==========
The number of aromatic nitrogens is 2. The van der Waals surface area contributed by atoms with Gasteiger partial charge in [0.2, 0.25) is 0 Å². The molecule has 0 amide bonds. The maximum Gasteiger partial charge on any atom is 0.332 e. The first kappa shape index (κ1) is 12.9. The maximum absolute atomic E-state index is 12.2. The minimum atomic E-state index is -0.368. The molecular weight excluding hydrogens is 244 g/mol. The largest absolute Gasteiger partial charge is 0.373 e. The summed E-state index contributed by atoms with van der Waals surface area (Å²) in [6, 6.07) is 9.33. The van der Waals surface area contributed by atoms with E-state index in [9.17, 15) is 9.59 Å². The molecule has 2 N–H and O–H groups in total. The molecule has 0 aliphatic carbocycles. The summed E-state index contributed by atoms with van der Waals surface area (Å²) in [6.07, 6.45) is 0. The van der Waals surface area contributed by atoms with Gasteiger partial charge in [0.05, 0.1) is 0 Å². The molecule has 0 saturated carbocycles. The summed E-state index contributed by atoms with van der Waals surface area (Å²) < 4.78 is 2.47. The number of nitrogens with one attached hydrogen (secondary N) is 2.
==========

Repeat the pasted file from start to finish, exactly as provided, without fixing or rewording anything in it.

The number of aromatic nitrogens is 2. The van der Waals surface area contributed by atoms with Gasteiger partial charge in [0.2, 0.25) is 0 Å². The molecule has 0 amide bonds. The maximum Gasteiger partial charge on any atom is 0.332 e. The first kappa shape index (κ1) is 12.9. The maximum absolute atomic E-state index is 12.2. The minimum atomic E-state index is -0.368. The molecular weight excluding hydrogens is 244 g/mol. The largest absolute Gasteiger partial charge is 0.373 e. The summed E-state index contributed by atoms with van der Waals surface area (Å²) in [6, 6.07) is 9.33. The van der Waals surface area contributed by atoms with E-state index in [9.17, 15) is 9.59 Å². The molecule has 2 N–H and O–H groups in total. The molecule has 0 aliphatic carbocycles. The summed E-state index contributed by atoms with van der Waals surface area (Å²) in [6.07, 6.45) is 0. The van der Waals surface area contributed by atoms with Gasteiger partial charge in [0.05, 0.1) is 0 Å². The molecule has 0 saturated carbocycles. The summed E-state index contributed by atoms with van der Waals surface area (Å²) < 4.78 is 2.47. The number of nitrogens with one attached hydrogen (secondary N) is 2.